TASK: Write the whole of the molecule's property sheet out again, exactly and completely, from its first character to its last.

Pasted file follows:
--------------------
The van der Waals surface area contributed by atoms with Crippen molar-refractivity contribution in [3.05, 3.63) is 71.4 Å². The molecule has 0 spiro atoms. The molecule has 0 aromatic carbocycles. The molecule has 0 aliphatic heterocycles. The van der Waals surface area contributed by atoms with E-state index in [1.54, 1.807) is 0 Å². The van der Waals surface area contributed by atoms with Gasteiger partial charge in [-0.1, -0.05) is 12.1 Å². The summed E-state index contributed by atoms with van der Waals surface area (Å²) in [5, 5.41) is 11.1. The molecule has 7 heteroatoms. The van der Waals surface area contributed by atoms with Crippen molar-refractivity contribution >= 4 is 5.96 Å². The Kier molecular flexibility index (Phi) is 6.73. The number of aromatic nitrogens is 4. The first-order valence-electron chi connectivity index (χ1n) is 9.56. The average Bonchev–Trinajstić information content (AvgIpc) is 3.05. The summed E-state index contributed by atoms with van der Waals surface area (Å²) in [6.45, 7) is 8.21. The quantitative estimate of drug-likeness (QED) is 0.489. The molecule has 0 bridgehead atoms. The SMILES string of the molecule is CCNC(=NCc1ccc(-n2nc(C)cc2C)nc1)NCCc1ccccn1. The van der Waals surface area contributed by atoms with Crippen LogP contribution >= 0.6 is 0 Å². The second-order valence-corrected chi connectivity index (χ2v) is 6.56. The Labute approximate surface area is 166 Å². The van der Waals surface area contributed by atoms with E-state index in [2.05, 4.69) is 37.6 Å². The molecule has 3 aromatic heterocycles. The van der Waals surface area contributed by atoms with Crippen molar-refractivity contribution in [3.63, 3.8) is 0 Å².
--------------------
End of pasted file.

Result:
The van der Waals surface area contributed by atoms with Crippen molar-refractivity contribution in [3.05, 3.63) is 71.4 Å². The molecule has 0 spiro atoms. The molecule has 0 aromatic carbocycles. The molecule has 0 aliphatic heterocycles. The van der Waals surface area contributed by atoms with E-state index in [1.54, 1.807) is 0 Å². The van der Waals surface area contributed by atoms with Gasteiger partial charge in [-0.1, -0.05) is 12.1 Å². The summed E-state index contributed by atoms with van der Waals surface area (Å²) in [5, 5.41) is 11.1. The molecule has 7 heteroatoms. The van der Waals surface area contributed by atoms with Crippen molar-refractivity contribution >= 4 is 5.96 Å². The Kier molecular flexibility index (Phi) is 6.73. The number of aromatic nitrogens is 4. The first-order valence-electron chi connectivity index (χ1n) is 9.56. The average Bonchev–Trinajstić information content (AvgIpc) is 3.05. The summed E-state index contributed by atoms with van der Waals surface area (Å²) in [6.45, 7) is 8.21. The quantitative estimate of drug-likeness (QED) is 0.489. The molecule has 0 bridgehead atoms. The SMILES string of the molecule is CCNC(=NCc1ccc(-n2nc(C)cc2C)nc1)NCCc1ccccn1. The van der Waals surface area contributed by atoms with Crippen LogP contribution >= 0.6 is 0 Å². The second-order valence-corrected chi connectivity index (χ2v) is 6.56. The Labute approximate surface area is 166 Å². The van der Waals surface area contributed by atoms with E-state index in [2.05, 4.69) is 37.6 Å². The molecule has 3 aromatic heterocycles. The van der Waals surface area contributed by atoms with Crippen molar-refractivity contribution in [3.63, 3.8) is 0 Å².